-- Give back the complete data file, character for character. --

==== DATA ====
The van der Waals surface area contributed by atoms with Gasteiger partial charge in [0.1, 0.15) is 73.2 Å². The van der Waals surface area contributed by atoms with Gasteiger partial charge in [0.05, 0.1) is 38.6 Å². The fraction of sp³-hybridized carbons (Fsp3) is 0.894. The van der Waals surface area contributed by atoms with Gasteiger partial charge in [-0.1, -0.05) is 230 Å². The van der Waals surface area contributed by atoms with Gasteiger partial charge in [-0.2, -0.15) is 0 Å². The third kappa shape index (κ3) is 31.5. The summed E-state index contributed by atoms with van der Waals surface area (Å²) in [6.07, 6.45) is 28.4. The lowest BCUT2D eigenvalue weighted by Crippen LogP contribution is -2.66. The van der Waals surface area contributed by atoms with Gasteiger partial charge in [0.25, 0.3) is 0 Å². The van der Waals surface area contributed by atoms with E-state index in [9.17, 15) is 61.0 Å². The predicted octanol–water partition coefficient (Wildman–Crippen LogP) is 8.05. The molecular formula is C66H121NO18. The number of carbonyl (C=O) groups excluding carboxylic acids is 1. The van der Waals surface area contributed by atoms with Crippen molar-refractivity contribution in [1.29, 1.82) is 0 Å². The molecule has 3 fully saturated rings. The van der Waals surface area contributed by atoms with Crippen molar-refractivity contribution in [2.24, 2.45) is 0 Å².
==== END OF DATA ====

The van der Waals surface area contributed by atoms with Gasteiger partial charge in [0.1, 0.15) is 73.2 Å². The van der Waals surface area contributed by atoms with Gasteiger partial charge in [0.05, 0.1) is 38.6 Å². The fraction of sp³-hybridized carbons (Fsp3) is 0.894. The van der Waals surface area contributed by atoms with Gasteiger partial charge in [-0.1, -0.05) is 230 Å². The van der Waals surface area contributed by atoms with Gasteiger partial charge in [-0.2, -0.15) is 0 Å². The third kappa shape index (κ3) is 31.5. The summed E-state index contributed by atoms with van der Waals surface area (Å²) in [6.07, 6.45) is 28.4. The lowest BCUT2D eigenvalue weighted by Crippen LogP contribution is -2.66. The van der Waals surface area contributed by atoms with Gasteiger partial charge in [0.25, 0.3) is 0 Å². The van der Waals surface area contributed by atoms with E-state index in [9.17, 15) is 61.0 Å². The predicted octanol–water partition coefficient (Wildman–Crippen LogP) is 8.05. The molecular formula is C66H121NO18. The number of carbonyl (C=O) groups excluding carboxylic acids is 1. The van der Waals surface area contributed by atoms with Crippen molar-refractivity contribution in [1.29, 1.82) is 0 Å². The molecule has 3 fully saturated rings. The van der Waals surface area contributed by atoms with Crippen molar-refractivity contribution in [2.24, 2.45) is 0 Å².